Thinking in Two Senses

“When I was working on my very first film, ‘Brooklyn Bridge,’ I had before me, on an easel of our own design, the photos of the construction of the bridge. It was very low-tech. We had a couple of umbrella lights, and we had this piece of metal onto which we’d affix, with magnet, the photos of whatever archive we were at, and I’d move my camera back and forth over the photo to get a detail. Each photo, I might take 10 different shots – pans, tilts, reveals – all filmed with a movie camera. I remember realizing early in the process that I had to listen to the photos, not just see them. Are the waves of the East River lapping? Are the workers hammering? I can remember not wanting to break the spell, not wanting to move my eye from the eyepiece, but to live in that world. It gave me a kind of key to unlock what has been, for the past 35 years, the way i’ve tried to wake the dead.”

From an interview with Ken Burns by Jessica Gross, published in The New York Times Magazine on  September 30, 2012.

Since this website is concerned with multimedia storytelling, this quote from Ken Burns, who has made bringing historic still pictures to live an art form, has much to say about the creative process and actually thinking in more than one sense. As he studied the visuals of bridge, he also was thinking in sounds.

The more of our senses, the storyteller can engage, the more engaging the story. And engaging stories have more potential to hold the audience to the end.

I remember the first time I saw cartoons in historic issues of Puck Magazine. They were very complex and required study to find all the visual elements that were there.

A Joseph Keppler Puck Magazine cartoon.

This cartoon, typical of Puck Magazine, was not intended to be “read” in a few seconds. To interpret such cartoons one had to be well read and tuned into the politics of the day (see for the interpretation). The English language Puck was published in this country from 1977 to 1918. By comparison, Gary Varvel, the editorial cartoonist for The Indianapolis Star, knows he has only three to five seconds to capture a reader’s interest. I have heard scholars say that it was not unusual to spend 30 minutes with a Puck cartoon.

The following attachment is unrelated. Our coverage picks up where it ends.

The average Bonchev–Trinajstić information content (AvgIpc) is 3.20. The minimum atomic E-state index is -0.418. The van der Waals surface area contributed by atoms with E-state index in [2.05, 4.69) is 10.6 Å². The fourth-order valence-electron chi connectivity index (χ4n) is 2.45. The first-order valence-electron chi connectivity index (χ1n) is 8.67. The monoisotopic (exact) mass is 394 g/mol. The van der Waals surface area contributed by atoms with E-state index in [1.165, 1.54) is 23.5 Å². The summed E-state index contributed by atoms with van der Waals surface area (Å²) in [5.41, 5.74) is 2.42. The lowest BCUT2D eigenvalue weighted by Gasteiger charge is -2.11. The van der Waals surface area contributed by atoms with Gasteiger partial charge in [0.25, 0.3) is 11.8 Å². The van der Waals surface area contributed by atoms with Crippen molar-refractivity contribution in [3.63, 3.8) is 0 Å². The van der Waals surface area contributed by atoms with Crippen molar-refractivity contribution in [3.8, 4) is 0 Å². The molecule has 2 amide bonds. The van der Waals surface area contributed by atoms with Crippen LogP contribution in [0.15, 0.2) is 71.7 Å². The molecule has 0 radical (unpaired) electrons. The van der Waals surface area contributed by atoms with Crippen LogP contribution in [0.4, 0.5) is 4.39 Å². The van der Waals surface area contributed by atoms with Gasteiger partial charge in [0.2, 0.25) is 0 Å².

Given that our attention spans have dropped to nil over the last 100 years, what does grab our attention today? From my perspective pictures with sound is a pretty good start.

In the late 1800s, George Eastman gave us the Kodak camera and an easy way to record family history in pictures. When Eastman figured out how to put a film emulsion on a flexible base (glass was the standard at the time), Thomas Edison and his assistant William Kennedy Laurie Dickson gave us motion pictures. Sound was added in the movie The Jazz Singer in 1927. Motion pictures have become more and more sophisticated since.

Many storytellers now are using a synchronized sound track using natural sounds and interviews with their still pictures. This also is a very effective medium.

The important new element that still photographers have not been used to in the past is sound. Effective sound can layer more information onto the still picture and the communication is more effective.

As you practice your multimedia skills it is important to think with two senses, sight and sound, just as Ken Burns does so effectively. As you are making a picture think of what sound you could gather to help bring the picture alive. As you are gathering sound, think of what pictures you need to cover the sounds.

If you shoot it record it; if you record it shoot it.